2004 AIME II Problems/Problem 15

Problem

A long thin strip of paper is $1024$ units in length, $1$ unit in width, and is divided into $1024$ unit squares. The paper is folded in half repeatedly. For the first fold, the right end of the paper is folded over to coincide with and lie on top of the left end. The result is a $512$ by $1$ strip of double thickness. Next, the right end of this strip is folded over to coincide with and lie on top of the left end, resulting in a $256$ by $1$ strip of quadruple thickness. This process is repeated $8$ more times. After the last fold, the strip has become a stack of $1024$ unit squares. How many of these squares lie below the square that was originally the $942$nd square counting from the left?

Solution 1

Number the squares $0, 1, 2, 3, ... 2^{k} - 1$. In this case $k = 10$, but we will consider more generally to find an inductive solution. Call $s_{n, k}$ the number of squares below the $n$ square after the final fold in a strip of length $2^{k}$.

Now, consider the strip of length $1024$. The problem asks for $s_{941, 10}$. We can derive some useful recurrences for $s_{n, k}$ as follows: Consider the first fold. Each square $s$ is now paired with the square $2^{k} - s - 1$. Now, imagine that we relabel these pairs with the indices $0, 1, 2, 3... 2^{k - 1} - 1$ - then the $s_{n, k}$ value of the pairs correspond with the $s_{n, k - 1}$ values - specifically, double, and maybe $+ 1$ (if the member of the pair that you're looking for is the top one at the final step).

So, after the first fold on the strip of length $1024$, the $941$ square is on top of the $82$ square. We can then write

\[s_{941, 10} = 2s_{82, 9} + 1\]

(We add one because $941$ is the odd member of the pair, and it will be on top. This is more easily visually demonstrated than proven.) We can repeat this recurrence, adding one every time we pair an odd to an even (but ignoring the pairing if our current square is the smaller of the two):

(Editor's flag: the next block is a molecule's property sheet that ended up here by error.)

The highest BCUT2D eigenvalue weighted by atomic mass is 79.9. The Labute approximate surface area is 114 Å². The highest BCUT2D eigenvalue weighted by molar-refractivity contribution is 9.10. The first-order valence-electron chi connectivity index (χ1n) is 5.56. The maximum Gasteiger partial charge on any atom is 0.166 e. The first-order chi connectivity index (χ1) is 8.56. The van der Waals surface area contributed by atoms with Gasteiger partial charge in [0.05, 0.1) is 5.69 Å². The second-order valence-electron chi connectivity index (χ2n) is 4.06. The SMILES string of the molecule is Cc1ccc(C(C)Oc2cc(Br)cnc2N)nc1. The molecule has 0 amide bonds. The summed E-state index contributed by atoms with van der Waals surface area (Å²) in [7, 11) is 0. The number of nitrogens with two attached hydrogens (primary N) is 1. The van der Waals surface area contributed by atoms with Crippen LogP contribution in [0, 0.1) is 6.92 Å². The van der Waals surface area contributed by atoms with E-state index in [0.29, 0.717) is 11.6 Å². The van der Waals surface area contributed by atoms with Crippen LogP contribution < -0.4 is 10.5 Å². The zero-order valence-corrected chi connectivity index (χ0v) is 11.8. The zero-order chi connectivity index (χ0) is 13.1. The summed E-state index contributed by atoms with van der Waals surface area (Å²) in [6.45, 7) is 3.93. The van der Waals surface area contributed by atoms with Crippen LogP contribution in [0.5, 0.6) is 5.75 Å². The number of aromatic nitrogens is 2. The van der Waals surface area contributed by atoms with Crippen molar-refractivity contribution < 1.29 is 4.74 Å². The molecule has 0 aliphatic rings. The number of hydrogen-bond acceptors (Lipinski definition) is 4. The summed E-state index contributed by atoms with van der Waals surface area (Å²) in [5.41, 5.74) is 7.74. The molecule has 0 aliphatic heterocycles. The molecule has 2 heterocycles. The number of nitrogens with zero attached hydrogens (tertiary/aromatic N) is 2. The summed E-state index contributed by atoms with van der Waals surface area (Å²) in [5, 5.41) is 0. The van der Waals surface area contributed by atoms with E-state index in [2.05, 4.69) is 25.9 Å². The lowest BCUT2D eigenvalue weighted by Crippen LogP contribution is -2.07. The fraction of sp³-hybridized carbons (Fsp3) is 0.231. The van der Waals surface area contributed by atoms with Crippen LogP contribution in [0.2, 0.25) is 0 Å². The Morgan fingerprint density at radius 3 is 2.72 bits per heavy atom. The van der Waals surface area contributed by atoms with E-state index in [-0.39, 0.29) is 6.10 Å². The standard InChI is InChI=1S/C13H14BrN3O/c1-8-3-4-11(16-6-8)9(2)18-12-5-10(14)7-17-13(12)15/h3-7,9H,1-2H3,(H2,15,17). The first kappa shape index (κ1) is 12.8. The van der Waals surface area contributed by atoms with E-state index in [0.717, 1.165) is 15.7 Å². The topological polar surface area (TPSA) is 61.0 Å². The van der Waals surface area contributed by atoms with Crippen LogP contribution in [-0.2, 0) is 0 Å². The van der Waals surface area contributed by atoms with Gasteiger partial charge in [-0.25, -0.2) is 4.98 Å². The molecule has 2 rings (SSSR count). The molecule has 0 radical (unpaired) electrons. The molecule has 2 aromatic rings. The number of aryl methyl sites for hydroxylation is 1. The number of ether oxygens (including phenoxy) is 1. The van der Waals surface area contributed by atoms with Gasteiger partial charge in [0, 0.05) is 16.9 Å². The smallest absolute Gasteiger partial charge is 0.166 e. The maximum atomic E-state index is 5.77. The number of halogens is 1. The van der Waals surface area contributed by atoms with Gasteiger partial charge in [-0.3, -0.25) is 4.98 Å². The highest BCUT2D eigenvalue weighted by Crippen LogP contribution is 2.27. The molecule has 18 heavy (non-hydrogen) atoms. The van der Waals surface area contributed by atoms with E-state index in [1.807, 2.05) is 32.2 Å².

\[s_{82, 9} = 2s_{82, 8} = 4s_{82, 7} = 8s_{127 - 82, 6} = 8s_{45, 6}\]

\[s_{45, 6} = 2s_{63 - 45, 5} + 1 = 2s_{18, 5} + 1 = 4s_{31 - 18, 4} + 1 = 4s_{13, 4} + 1\]

\[s_{13, 4} = 2s_{15 - 13, 3} + 1 = 2s_{2, 3}+1\]

We can easily calculate $s_{2, 3} = 4$ from a diagram. Plugging back in,

\begin{align*} s_{13, 4} &= 9 \\ s_{45, 6} &= 37 \\ s_{82, 9} &= 296 \\ s_{941, 10} &= \boxed{593}\end{align*}

Solution 2

More brute force / thinking about the question logically. We can find the number of squares above the number instead. If the number doesn't change position, then we add the number of squares we just folded. Otherwise, we just take the number of squares under it before we folded and now these are above the number.

First its in position $942$ with $0$ spaces over it. We flip once, since $942$ is to the right it gets flipped onto itself, going from position $942$ to $1025 - 942 = 83$. Now its in position 83, still has $0$ spaces over it.

Flip again, it's still in position 83 but now, since it didn't move position, we add the thickness of the fold we just flipped, which is 2. So now there are $2$ spaces over it.

Flip again, its to the left of the fold again, so we add $4$ squares to get $6$.

Flip again, it goes from $83 \to 46$ in position, and there was $8 - 6 - 1 = 1$ square below our number before we flipped, so now that one number is above it.

Flip again, it goes $46 \to 19$, and now there were $16 - 1 - 1 = 14$ squares below it so now they are above it.

Flip again, it goes $19 \to 14$, and there were $32 - 14 - 1 = 17$ squares below it and now they are above it.

Flip again, it goes $14 \to 3$ and there were $64 - 17 - 1 = 46$ squares below it and now they are above it.

Flip again, it stays in position, so we add $128$ to get $174$.

Flip again, it goes $3 \to 2$, and there were $256 - 174 - 1 = 81$ squares below it and now they are above it.

Flip again, it goes $2 \to 1$, and there were $512 - 81 - 1 = 430$ squares below it and now they are above it.

Since the question asks for how many squares were below our number, our answer is $1024 - 430 - 1 = 593$.

Solution 3

We can keep track of the position of the square labeled 942 in each step. We use an $(x,y)$ coordinate system, so originally the 942 square is in the position $(942,1)$. In general, suppose that we've folded the strip into an array $r=2^k$ squares wide and $c=1024/r=2^{10-k}$ squares tall (so we've made $10-k$ folds). Then if a square occupies the location $(x,y)$, we find that after the next fold, it will be in the location described by the procedure \[(x,y)\to\begin{cases}(x,y)&\text{if }x\le 2^{k-1}\\ (r+1-x,2c+1-y)&\text{otherwise}.\end{cases}\] Therefore, we can keep track of the square's location in the following table. \[\begin{array}{c|c|c} (x,y)&\text{rows}&\text{columns}\\\hline (942,1)&1024&1\\ (83,2)&512&2\\ (83,2)&256&4\\ (83,2)&128&8\\ (46,15)&64&16\\ (19,18)&32&32\\ (14,47)&16&64\\ (3,82)&8&128\\ (3,82)&4&256\\ (2,431)&2&512\\ (1,594)&1&1024.\\ \end{array}\] Therefore, at the end of the process, the square labeled 942 will be in the position $(1,594)$, i.e., it will be above $\boxed{593}$ squares.

See also

2004 AIME II (ProblemsAnswer KeyResources)
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Problem 14
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